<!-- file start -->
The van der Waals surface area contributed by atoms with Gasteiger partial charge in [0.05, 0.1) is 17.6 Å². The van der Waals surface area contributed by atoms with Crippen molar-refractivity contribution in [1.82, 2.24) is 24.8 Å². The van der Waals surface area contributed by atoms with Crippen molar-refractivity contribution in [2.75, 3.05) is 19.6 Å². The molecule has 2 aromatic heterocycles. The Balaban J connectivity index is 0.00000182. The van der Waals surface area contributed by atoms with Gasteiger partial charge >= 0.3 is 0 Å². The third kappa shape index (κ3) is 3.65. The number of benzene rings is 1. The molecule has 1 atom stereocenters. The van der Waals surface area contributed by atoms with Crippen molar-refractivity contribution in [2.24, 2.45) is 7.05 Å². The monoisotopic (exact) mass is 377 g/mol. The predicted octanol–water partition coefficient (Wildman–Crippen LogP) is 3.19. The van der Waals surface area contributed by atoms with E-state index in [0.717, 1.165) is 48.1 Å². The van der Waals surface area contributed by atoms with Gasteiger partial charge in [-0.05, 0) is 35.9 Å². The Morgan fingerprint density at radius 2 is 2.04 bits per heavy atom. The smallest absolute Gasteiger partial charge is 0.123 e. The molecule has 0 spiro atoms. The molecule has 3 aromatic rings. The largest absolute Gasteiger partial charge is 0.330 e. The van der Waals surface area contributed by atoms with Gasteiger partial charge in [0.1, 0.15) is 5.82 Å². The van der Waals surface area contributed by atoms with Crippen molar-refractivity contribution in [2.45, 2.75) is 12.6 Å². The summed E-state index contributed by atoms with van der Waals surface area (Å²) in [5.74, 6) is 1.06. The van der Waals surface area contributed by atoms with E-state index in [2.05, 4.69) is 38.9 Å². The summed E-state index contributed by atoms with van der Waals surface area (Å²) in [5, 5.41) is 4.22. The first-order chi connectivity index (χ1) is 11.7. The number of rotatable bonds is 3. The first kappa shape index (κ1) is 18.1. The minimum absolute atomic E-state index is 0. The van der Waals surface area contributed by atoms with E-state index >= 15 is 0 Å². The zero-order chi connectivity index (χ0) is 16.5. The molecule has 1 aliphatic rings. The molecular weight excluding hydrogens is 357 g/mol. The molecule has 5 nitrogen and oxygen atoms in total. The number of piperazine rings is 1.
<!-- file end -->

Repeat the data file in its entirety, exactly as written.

The van der Waals surface area contributed by atoms with Gasteiger partial charge in [0.05, 0.1) is 17.6 Å². The van der Waals surface area contributed by atoms with Crippen molar-refractivity contribution in [1.82, 2.24) is 24.8 Å². The van der Waals surface area contributed by atoms with Crippen molar-refractivity contribution in [2.75, 3.05) is 19.6 Å². The molecule has 2 aromatic heterocycles. The Balaban J connectivity index is 0.00000182. The van der Waals surface area contributed by atoms with Gasteiger partial charge >= 0.3 is 0 Å². The third kappa shape index (κ3) is 3.65. The number of benzene rings is 1. The molecule has 1 atom stereocenters. The van der Waals surface area contributed by atoms with Crippen molar-refractivity contribution in [2.24, 2.45) is 7.05 Å². The monoisotopic (exact) mass is 377 g/mol. The predicted octanol–water partition coefficient (Wildman–Crippen LogP) is 3.19. The van der Waals surface area contributed by atoms with E-state index in [0.717, 1.165) is 48.1 Å². The van der Waals surface area contributed by atoms with Gasteiger partial charge in [-0.05, 0) is 35.9 Å². The Morgan fingerprint density at radius 2 is 2.04 bits per heavy atom. The smallest absolute Gasteiger partial charge is 0.123 e. The molecule has 0 spiro atoms. The molecule has 3 aromatic rings. The largest absolute Gasteiger partial charge is 0.330 e. The van der Waals surface area contributed by atoms with Gasteiger partial charge in [0.1, 0.15) is 5.82 Å². The van der Waals surface area contributed by atoms with Crippen molar-refractivity contribution in [2.45, 2.75) is 12.6 Å². The summed E-state index contributed by atoms with van der Waals surface area (Å²) in [5.74, 6) is 1.06. The van der Waals surface area contributed by atoms with E-state index in [2.05, 4.69) is 38.9 Å². The summed E-state index contributed by atoms with van der Waals surface area (Å²) in [5, 5.41) is 4.22. The first-order chi connectivity index (χ1) is 11.7. The number of rotatable bonds is 3. The first kappa shape index (κ1) is 18.1. The minimum absolute atomic E-state index is 0. The van der Waals surface area contributed by atoms with E-state index >= 15 is 0 Å². The zero-order chi connectivity index (χ0) is 16.5. The molecule has 1 aliphatic rings. The molecular weight excluding hydrogens is 357 g/mol. The molecule has 5 nitrogen and oxygen atoms in total. The number of piperazine rings is 1.